Edition #15: June 2019

Woman in her 70s stands in front of a street and some trees, her face slightly in shadow as she smiles faintly for the camera.
Woman in her 70s stands in front of a street and some trees, her face slightly in shadow as she smiles faintly for the camera.
Lynda Genser, photo: Darcy Conlan

In search of a fresh start

I first started playing the pokies back in 1992, when they were introduced in Victoria. My very first time, I put in five cents and won $100. I thought that my good luck was going to last forever.

I remember my husband saying we needed some money and dropping me off at the pokies venue. At that stage, I funded my gambling with my business. I probably knew it was becoming a problem, but I wouldn’t admit it.

My husband and I separated a few years after I started gambling and I didn’t take it well. My children tried to help by asking me to stop gambling but then I became more secretive. I used to go out of my own area to gamble so I wouldn’t be found out.

I couldn’t afford my rent. I couldn’t afford food.

At the same time, I became the executive director at a charity, but my salary wasn’t enough. I couldn’t afford my rent. I couldn’t afford food.

They would give me blank cheques and let me put the amount in for office purchases, but I would add an extra $500 or $1,000 to the cheque, pocket the difference and spend it gambling.

I ended up taking $84,000 from them in less than two years.

Facing the music

What I did was wrong, and I knew I had to do something about my problem. I didn’t want my family to have to watch me ‘face the music’, so the only solution I saw was planning my suicide.

Fortunately, my son found me first and I told him what I did. We called my employer and the police, and I admitted what I’d done while my son held my hand. I told the treasurer, who happened to be my best friend, and she hasn’t spoken to me since that day. Then I told my other children, one of whom is a police officer.

I admitted what I’d done while my son held my hand.

The organisation said they wanted to charge me, and a case was built against me based on what I told them. I managed to get off with a good behaviour bond although, of course, I lost my job.

But I kept gambling in spite of everything that had happened.

Looking for help

I went to Gambler’s Help and they were marvellous when I was in one-on-one counselling. But the moment I was put into group therapy, I was listening to everyone talk about how they’d won or lost, which became a trigger for my gambling.

After three years of going to counselling less and less often, I tried to manage my own gambling. It took a few more years before I realised I had to change. I had a choice between my family and my gambling.

Every pregnancy from my kids, I was asked to stop gambling. I’m lucky enough to have seven grandchildren, including a grandson who was born in 2006. My daughter said that if I wanted to be involved in her son’s life, I had to stop. It took until he was born for me to realise I had to quit to protect the relationships with my family who stood by me.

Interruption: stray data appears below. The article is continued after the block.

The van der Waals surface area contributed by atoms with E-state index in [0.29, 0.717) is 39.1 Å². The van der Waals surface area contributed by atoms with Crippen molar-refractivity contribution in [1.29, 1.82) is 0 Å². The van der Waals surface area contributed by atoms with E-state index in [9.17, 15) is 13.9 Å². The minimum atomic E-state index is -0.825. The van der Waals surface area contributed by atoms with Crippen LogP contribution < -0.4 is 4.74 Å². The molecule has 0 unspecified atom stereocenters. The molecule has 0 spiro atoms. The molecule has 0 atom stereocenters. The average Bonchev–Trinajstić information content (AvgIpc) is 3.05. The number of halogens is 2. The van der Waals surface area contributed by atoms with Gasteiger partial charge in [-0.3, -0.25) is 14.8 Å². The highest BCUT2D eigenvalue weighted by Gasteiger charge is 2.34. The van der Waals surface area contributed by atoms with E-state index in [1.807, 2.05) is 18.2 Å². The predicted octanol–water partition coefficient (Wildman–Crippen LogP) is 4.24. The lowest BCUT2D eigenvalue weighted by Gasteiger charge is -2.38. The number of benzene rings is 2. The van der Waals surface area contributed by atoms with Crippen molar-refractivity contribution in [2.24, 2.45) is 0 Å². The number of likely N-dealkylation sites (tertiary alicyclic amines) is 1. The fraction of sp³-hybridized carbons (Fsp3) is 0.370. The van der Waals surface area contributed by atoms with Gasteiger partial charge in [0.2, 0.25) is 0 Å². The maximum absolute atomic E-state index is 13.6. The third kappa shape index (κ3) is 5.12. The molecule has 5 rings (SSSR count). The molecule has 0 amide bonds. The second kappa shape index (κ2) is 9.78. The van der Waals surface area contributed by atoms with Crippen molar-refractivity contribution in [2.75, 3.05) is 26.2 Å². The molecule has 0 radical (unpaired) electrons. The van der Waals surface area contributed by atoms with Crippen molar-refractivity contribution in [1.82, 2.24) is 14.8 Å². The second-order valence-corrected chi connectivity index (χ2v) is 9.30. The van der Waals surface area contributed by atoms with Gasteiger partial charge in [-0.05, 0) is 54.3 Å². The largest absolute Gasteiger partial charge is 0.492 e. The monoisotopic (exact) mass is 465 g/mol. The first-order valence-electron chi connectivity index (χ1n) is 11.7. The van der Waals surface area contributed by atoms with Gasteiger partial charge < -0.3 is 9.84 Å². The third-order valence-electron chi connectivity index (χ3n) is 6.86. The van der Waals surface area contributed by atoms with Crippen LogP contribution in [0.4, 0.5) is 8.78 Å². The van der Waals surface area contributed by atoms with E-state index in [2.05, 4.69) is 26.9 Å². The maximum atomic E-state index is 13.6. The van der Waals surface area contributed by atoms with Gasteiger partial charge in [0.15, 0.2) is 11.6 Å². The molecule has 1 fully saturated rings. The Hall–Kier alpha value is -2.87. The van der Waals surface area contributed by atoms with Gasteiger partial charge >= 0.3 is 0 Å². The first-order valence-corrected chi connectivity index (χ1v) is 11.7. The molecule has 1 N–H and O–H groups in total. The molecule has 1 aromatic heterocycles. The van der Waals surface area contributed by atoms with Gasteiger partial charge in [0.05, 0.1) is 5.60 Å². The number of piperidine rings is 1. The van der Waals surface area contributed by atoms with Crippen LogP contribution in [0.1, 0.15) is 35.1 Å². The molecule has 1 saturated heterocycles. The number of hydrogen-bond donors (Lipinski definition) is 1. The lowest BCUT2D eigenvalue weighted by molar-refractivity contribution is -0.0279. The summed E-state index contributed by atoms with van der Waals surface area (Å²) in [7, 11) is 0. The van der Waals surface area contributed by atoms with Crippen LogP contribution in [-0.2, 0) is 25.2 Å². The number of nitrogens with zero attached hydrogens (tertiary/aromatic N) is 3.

The last time I gambled was August 2006, but we made the anniversary September 1st because that had also been my wedding anniversary. That was my special day and I still keep it that way.

I had to quit to protect the relationships with my family who stood by me.

I haven’t had any relapses. I gave up cold turkey and, for the first six months, I’d drive out of my way not to pass pokies venues.

I continue to get support from the team at Child and Family Services Ballarat and found the most understanding person. I had nightmares that I’d gone back to gambling but she got me out of that rut.

Battling stigma and new beginnings

I tell people that I’m a gambler and I always will be, but I don’t gamble anymore.

Gambling on the pokies is like having a frontal lobotomy. You sit there and listen to the music and it relaxes you, but at the same time you’ve got adrenaline surging. That was what I used as a coping mechanism, but it takes over your whole world and you become stunted.

I tell people that I’m a gambler and I always will be, but I don’t gamble anymore.

Now I’m a member of the Victorian Responsible Gambling Foundation’s Lived Experience Advisory Committee. I decided to join when my daughter-in-law saw an ad and said, ‘I know you’ll be good at this. You’re really supportive.’

I hope that by being part of this committee, I can help other people. I’m going to try my darndest to make a difference and hopefully help even just one person stop gambling.

How to get support

If you have a gambling problem, or are affected by someone else's gambling, support is available 24/7. Call Gambler's Help on 1800 858 858 or Gambler's Help Youthline on 1800 262 376.

To find out more about getting support, including online help and self-help tools, visit: gamblershelp.com.au.

Read more personal stories from people who have experienced gambling harm.

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